Oregon Caves National Monument

"Banana Grove" flowstone in Oregon Caves National Monument

Oregon Caves National Monument is a 4,558-acre United States National Monument in Southern Oregon that protects a three-mile long cave located in the marble rock within the Siskiyou Mountains.

Understand

History

The first person known to have entered the cave was Elijah Davidson, who followed his dog Bruno into the cave while pursuing a bear in late November 1874. After venturing into the cave and exhausting his supply of matches the hunter was forced to crawl in darkness out of the cave, following the underground river for guidance. At the urging of his brother, Davidson returned to the cave in 1877, this time with more light, to further explore the cave.

While few people visited the cave in the ten years after its discovery, the following two decades saw several private investors try (and fail) to turn the cave into a tourist attraction. President Taft declared the area a national monument in 1909, and the construction of the Caves Highway in 1922 resulted in a huge increase in visitors to the caves.

Landscape

Oregon Caves are unusual due to the fact that the rock is marble, although the caves were formed from the common process of slightly acidic water seeping through cracks. It is believed that the cave is at least one million years old, and possibly several million years in age.

Flora and fauna

Trees in the monument include Douglas fir, oak, white fir, and alder, including "Big Tree", which at 42 feet (12 m) in diameter is the largest Douglas fir in Oregon.

The park is home to approximately 50 species of mammals, 86 species of birds, and 11 species of reptiles and amphibians. Nearly 160 species are found inside the cave, including 8 species of bats. The most commonly seen animals include black-tailed deer and Townsend's chipmunk, but lucky visitors may see black bear, cougar, northern flying squirrel, and Pacific giant salamander.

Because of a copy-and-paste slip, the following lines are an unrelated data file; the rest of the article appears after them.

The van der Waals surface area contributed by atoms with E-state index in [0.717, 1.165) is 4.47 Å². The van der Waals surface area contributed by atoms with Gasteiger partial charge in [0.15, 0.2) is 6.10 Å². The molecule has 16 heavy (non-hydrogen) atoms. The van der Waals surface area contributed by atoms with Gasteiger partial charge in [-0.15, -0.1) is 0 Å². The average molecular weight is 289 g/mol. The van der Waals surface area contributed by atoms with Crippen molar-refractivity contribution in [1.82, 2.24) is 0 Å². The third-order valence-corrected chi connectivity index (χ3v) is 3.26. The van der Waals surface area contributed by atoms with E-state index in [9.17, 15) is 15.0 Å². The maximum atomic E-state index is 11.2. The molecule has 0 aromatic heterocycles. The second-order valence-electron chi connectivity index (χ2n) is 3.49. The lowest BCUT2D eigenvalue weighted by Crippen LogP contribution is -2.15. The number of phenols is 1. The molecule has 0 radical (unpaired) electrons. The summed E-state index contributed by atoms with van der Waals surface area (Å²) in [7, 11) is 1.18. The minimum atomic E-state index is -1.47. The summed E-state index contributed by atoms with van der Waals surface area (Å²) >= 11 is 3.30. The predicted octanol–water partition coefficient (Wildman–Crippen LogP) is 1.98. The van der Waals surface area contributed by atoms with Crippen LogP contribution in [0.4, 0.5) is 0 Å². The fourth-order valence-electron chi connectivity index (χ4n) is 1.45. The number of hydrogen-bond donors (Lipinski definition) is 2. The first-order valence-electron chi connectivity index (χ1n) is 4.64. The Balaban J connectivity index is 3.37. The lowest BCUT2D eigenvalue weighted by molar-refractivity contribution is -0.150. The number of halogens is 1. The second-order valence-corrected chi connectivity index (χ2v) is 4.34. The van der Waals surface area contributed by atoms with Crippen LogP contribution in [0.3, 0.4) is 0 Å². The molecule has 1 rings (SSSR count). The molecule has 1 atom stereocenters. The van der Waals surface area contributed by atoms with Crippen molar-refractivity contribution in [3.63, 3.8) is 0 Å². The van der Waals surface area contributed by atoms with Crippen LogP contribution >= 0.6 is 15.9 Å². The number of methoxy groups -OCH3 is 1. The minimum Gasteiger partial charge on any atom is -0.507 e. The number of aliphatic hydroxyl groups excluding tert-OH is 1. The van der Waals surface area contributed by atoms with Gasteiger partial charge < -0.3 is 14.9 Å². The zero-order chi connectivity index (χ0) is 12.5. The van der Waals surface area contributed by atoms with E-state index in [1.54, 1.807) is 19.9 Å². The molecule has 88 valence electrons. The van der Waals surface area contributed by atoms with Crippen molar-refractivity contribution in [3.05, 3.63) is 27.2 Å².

Climate

The monument is located at 4,000 feet (1,220 meters) elevation and experiences summer temperatures between 65-85°F (18-29°C). The area gets over 50 inches of rain per year, much of it in the fall. Winters are snowy and chains may be required on the park highway, and the road may be temporarily closed during winter storms.

Get in

The only road to the park is Oregon Route 46, a winding mountain road that travels 20 miles east from the town of Cave Junction. The road is not recommended for trailers and RVs beyond milepost 12.

Fees/Permits

There is no park entry fee, but fees are charged for cave tours.

Get around

The park is compact, so visitors park at the lower parking lot and then walk. The Chateau and Visitors Center are located about one-quarter mile up a paved roadway from the main parking lot, and trails are well-maintained.

See

Do

Cave tours

Reservations for cave tours are on a first come, first served basis and are available from the visitor center. The busiest times are between 11AM and 3PM, when waits can be up to two hours; early arrival is recommended. Children shorter than 42" in height are not allowed on cave tours. Due to technical difficulties credit cards may not always be accepted, so ensure you can pay in cash if necessary. Tours are not available from November through mid-March in order to protect hibernating bats. Backpacks, food, drinks, gum, tobacco, canes, flashlights and tripods are not allowed in the cave. Temperatures in the cave average 44°F (7°C) year-round, so a jacket is recommended.

Hiking

Eat

Sleep

The Chateau at Oregon Caves

Lodging

Camping

There are no campgrounds within the park, but there are two forest service campgrounds located on the park road just outside of the park borders.

Backcountry

There is no camping allowed within the monument, but backcountry camping is allowed outside of the park borders in designated areas within the Rogue River-Siskiyou National Forest.

Go next

Routes through Oregon Caves National Monument

Ends at Cave Junction  W  E  END


This article is issued from Wikivoyage - version of the Saturday, May 23, 2015. The text is available under the Creative Commons Attribution/Share Alike but additional terms may apply for the media files.